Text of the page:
Calretinin-immunoreactive unipolar brush cells in the developing human cerebellum

J. Víg, J. Takács, H. Ábrahám, G. G. Kovács, J. Hámori

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We have studied the temporal and spatial characteristics of the development of unipolar brush cells (UBCs) in the human cerebellar vermis. Consistently with previous studies in rodents and cat, we have found that unipolar brush cells appear at a relatively late phase of cerebellar development and their development continues up to and beyond the first postnatal year. A series of 23 normal human brains, including 5 adult and 18 fetal or infant brains (between the 24th gestational week and the 11th postnatal month) were used. In order to visualize unipolar brush cells, calretinin-immunocytochemistry was performed on formaldehyde-fixed, paraffin-embedded blocks of the cerebellar vermis. Our results show that calretinin-immunoreactive unipolar brush cells are not yet present in the cerebellar vermis at the 28th gestational week. At birth, they are present in a relatively small number, mostly in the vestibular lobules. At the 3rd, 5th, 8.5th and 11th postnatal months the number of calretinin- immunoreactive unipolar brush cells gradually increase, first appearing in the vestibular lobules, followed by the invasion of the later developing vermal lobules, spreading in a rostro-caudal and proximo-distal direction. Although at the 11th postnatal month unipolar brush cells exhibited adult-like morphological and distributional features, their number appeared to be lower than in the adult cerebellum. The late maturation of unipolar brush cells implies that the cytoarchitectonical development of the human cerebellum is not completed by the end of the first postnatal year.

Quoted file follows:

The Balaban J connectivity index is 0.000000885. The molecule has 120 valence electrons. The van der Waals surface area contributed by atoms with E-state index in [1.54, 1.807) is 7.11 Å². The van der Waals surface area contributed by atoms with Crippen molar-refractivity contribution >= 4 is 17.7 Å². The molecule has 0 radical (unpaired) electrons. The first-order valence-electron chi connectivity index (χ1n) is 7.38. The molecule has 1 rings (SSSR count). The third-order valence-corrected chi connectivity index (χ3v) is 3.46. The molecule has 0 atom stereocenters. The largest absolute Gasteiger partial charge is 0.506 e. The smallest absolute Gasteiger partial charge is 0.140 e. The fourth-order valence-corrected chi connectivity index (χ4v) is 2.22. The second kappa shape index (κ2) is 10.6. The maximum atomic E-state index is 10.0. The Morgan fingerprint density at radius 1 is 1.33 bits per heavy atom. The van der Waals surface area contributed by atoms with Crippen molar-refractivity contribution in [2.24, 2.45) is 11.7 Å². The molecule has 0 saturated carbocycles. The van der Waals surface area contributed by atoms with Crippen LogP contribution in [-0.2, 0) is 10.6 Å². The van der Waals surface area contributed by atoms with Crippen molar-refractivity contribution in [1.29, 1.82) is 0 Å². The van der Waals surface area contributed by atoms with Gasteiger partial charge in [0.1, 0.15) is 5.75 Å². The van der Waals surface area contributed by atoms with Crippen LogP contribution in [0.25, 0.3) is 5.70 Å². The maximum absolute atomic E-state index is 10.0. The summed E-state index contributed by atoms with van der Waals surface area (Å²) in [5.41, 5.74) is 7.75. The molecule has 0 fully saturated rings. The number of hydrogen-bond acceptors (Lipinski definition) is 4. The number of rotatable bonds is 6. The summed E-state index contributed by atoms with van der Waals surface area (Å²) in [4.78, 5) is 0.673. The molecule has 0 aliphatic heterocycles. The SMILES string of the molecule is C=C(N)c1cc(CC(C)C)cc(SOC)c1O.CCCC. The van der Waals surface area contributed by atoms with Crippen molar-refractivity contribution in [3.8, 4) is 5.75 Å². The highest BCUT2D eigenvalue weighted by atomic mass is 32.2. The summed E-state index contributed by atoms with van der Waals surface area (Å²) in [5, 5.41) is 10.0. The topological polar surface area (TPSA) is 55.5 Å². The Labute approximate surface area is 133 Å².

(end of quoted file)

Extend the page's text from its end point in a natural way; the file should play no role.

Original languageEnglish
Pages (from-to)723-729
Number of pages7
JournalInternational Journal of Developmental Neuroscience
Issue number8
Publication statusPublished - Dec 1 2005



  • Calretinin
  • Postnatal development
  • Unipolar brush cells

ASJC Scopus subject areas

  • Developmental Neuroscience
  • Developmental Biology

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